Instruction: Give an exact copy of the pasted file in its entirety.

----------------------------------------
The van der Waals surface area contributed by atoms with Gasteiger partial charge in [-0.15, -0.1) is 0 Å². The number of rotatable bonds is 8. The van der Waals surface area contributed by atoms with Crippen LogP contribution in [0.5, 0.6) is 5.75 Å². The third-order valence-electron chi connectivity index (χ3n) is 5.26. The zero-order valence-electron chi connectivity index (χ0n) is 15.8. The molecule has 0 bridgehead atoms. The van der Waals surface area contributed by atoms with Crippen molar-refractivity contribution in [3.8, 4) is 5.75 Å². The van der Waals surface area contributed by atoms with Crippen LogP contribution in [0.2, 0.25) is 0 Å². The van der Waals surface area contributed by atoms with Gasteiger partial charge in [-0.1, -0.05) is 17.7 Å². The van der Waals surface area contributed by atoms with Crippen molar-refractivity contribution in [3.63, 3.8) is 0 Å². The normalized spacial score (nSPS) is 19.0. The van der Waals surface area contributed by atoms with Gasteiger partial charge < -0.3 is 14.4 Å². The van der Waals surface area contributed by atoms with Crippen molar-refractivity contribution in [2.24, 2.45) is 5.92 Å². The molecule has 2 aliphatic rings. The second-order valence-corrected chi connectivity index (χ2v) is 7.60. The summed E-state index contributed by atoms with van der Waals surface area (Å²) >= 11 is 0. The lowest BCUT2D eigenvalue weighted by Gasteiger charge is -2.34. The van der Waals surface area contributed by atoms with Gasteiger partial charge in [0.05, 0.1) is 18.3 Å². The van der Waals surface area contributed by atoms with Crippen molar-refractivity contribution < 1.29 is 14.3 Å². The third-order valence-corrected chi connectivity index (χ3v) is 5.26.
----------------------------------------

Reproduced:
The van der Waals surface area contributed by atoms with Gasteiger partial charge in [-0.15, -0.1) is 0 Å². The number of rotatable bonds is 8. The van der Waals surface area contributed by atoms with Crippen LogP contribution in [0.5, 0.6) is 5.75 Å². The third-order valence-electron chi connectivity index (χ3n) is 5.26. The zero-order valence-electron chi connectivity index (χ0n) is 15.8. The molecule has 0 bridgehead atoms. The van der Waals surface area contributed by atoms with Crippen molar-refractivity contribution in [3.8, 4) is 5.75 Å². The van der Waals surface area contributed by atoms with Crippen LogP contribution in [0.2, 0.25) is 0 Å². The van der Waals surface area contributed by atoms with Gasteiger partial charge in [-0.1, -0.05) is 17.7 Å². The van der Waals surface area contributed by atoms with Crippen molar-refractivity contribution in [3.63, 3.8) is 0 Å². The normalized spacial score (nSPS) is 19.0. The van der Waals surface area contributed by atoms with Gasteiger partial charge < -0.3 is 14.4 Å². The van der Waals surface area contributed by atoms with Crippen molar-refractivity contribution in [2.24, 2.45) is 5.92 Å². The molecule has 2 aliphatic rings. The second-order valence-corrected chi connectivity index (χ2v) is 7.60. The summed E-state index contributed by atoms with van der Waals surface area (Å²) >= 11 is 0. The lowest BCUT2D eigenvalue weighted by Gasteiger charge is -2.34. The van der Waals surface area contributed by atoms with Gasteiger partial charge in [0.05, 0.1) is 18.3 Å². The van der Waals surface area contributed by atoms with Crippen molar-refractivity contribution < 1.29 is 14.3 Å². The third-order valence-corrected chi connectivity index (χ3v) is 5.26.